In one of the earliest of valentines by Geoffrey Chaucer, all the birds, the whole parliament of fowls, are gathered in the Garden of Love:
For this was on seynt Valentynes day
When every foul comyth there to chese his make
(For this was on Saint Valentine’s day
When every bird came there to choose his mate)
"By analogy, this was when human couples would, well, you know.
In truth, February 14th was actually a little early for birds to start mating in 14th century England. But Chaucer didn’t mind; nature was a mirror of Creation to be mined for its symbolism. He was writing a fable, using the “foules” to make moral and political points (the contractual engagement of Richard II and Anne had been a strictly diplomatic affair in the midst of the Hundred Years’ War). Of course, Chaucer was also basing this symbolism on the reality of springtime. This, after all, is when the birds do start to sing, pair off, and nest".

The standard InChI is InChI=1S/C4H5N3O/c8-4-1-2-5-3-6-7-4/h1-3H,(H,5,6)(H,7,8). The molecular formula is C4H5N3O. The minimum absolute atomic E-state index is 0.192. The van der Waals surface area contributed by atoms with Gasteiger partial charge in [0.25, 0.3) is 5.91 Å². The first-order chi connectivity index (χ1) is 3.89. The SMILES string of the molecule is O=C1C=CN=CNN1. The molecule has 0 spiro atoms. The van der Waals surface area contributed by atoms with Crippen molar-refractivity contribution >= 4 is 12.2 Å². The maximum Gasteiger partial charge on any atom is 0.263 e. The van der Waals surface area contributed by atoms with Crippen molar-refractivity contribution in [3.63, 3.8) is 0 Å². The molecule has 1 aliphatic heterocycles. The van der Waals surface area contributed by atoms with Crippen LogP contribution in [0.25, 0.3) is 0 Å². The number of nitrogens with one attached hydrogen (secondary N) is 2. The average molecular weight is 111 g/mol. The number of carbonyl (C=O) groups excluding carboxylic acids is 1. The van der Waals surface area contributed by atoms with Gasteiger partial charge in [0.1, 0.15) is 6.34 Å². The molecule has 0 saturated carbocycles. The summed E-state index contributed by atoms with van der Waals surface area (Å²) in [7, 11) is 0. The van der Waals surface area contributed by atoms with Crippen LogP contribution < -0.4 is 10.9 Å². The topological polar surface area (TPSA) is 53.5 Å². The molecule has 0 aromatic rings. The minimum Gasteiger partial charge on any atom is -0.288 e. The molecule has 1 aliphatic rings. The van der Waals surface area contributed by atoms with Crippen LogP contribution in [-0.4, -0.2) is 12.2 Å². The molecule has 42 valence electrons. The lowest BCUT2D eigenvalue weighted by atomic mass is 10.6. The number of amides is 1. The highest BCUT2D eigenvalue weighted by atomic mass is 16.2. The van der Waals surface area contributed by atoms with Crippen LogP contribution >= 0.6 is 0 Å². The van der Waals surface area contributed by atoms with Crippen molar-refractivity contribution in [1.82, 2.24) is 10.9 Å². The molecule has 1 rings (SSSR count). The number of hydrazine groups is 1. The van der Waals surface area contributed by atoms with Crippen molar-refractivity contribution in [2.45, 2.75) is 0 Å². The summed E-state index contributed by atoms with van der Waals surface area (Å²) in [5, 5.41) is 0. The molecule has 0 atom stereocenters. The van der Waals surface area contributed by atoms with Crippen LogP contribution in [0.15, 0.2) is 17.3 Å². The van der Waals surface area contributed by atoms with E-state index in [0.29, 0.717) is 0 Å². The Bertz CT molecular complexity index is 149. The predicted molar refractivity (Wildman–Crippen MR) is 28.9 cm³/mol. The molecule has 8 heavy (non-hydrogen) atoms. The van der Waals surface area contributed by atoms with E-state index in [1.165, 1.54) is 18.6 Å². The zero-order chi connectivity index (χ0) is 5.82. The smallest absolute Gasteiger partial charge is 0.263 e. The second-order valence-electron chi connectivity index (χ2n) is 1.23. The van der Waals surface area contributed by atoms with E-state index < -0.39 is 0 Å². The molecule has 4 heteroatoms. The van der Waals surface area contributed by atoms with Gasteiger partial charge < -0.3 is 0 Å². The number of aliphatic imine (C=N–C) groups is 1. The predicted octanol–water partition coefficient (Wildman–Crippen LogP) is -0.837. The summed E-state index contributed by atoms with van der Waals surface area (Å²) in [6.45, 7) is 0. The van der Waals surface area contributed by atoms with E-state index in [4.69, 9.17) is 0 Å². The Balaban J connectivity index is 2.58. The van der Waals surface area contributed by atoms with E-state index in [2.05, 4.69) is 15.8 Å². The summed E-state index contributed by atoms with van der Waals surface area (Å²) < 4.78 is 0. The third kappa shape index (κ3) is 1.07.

[From Bird Lore and the Valentine's Day Tradition in Chaucer's "Parlement of Foules" by Nicolai von Kreisler; The Chaucer Review, Vol. 3, No. 1 (Summer, 1968), pp. 60-64; Penn State University Press]
Original Cedar Waxwing drawing by Dale Bruner (CO)
(20 x 16 Colored pencils on paper)
The above drawing is currently on display at the
“UNCHAINED ARTISTS” exhibit in Mill Valley, CA
through March 27, 2018